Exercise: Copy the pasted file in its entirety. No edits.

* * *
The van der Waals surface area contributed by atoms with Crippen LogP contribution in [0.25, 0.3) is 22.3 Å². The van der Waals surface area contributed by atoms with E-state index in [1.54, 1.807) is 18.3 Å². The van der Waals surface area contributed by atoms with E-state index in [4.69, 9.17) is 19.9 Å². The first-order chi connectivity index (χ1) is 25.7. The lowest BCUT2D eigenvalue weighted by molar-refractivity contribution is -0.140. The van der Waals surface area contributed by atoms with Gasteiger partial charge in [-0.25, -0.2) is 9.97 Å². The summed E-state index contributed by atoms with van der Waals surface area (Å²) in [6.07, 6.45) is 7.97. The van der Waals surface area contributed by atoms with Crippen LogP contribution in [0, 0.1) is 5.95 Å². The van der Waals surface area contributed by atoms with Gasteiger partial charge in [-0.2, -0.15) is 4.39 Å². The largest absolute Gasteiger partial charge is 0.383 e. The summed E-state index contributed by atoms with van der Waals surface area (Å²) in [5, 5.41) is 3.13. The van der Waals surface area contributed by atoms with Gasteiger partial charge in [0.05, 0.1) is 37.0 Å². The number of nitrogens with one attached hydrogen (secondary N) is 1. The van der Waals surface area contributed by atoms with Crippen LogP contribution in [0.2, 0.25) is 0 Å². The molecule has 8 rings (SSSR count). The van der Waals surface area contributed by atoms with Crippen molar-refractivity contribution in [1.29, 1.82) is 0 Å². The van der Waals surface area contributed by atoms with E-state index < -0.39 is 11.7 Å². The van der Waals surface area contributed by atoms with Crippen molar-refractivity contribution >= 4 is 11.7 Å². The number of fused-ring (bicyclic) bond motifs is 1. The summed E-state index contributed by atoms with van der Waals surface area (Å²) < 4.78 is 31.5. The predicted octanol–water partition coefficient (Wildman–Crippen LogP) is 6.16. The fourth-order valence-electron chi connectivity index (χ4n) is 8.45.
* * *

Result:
The van der Waals surface area contributed by atoms with Crippen LogP contribution in [0.25, 0.3) is 22.3 Å². The van der Waals surface area contributed by atoms with E-state index in [1.54, 1.807) is 18.3 Å². The van der Waals surface area contributed by atoms with E-state index in [4.69, 9.17) is 19.9 Å². The first-order chi connectivity index (χ1) is 25.7. The lowest BCUT2D eigenvalue weighted by molar-refractivity contribution is -0.140. The van der Waals surface area contributed by atoms with Gasteiger partial charge in [-0.25, -0.2) is 9.97 Å². The summed E-state index contributed by atoms with van der Waals surface area (Å²) in [6.07, 6.45) is 7.97. The van der Waals surface area contributed by atoms with Crippen LogP contribution in [0, 0.1) is 5.95 Å². The van der Waals surface area contributed by atoms with Gasteiger partial charge in [-0.2, -0.15) is 4.39 Å². The largest absolute Gasteiger partial charge is 0.383 e. The summed E-state index contributed by atoms with van der Waals surface area (Å²) in [5, 5.41) is 3.13. The van der Waals surface area contributed by atoms with Gasteiger partial charge in [0.05, 0.1) is 37.0 Å². The number of nitrogens with one attached hydrogen (secondary N) is 1. The van der Waals surface area contributed by atoms with Crippen LogP contribution in [0.2, 0.25) is 0 Å². The molecule has 8 rings (SSSR count). The van der Waals surface area contributed by atoms with Crippen molar-refractivity contribution in [1.29, 1.82) is 0 Å². The van der Waals surface area contributed by atoms with E-state index < -0.39 is 11.7 Å². The van der Waals surface area contributed by atoms with Crippen molar-refractivity contribution >= 4 is 11.7 Å². The number of fused-ring (bicyclic) bond motifs is 1. The summed E-state index contributed by atoms with van der Waals surface area (Å²) < 4.78 is 31.5. The predicted octanol–water partition coefficient (Wildman–Crippen LogP) is 6.16. The fourth-order valence-electron chi connectivity index (χ4n) is 8.45.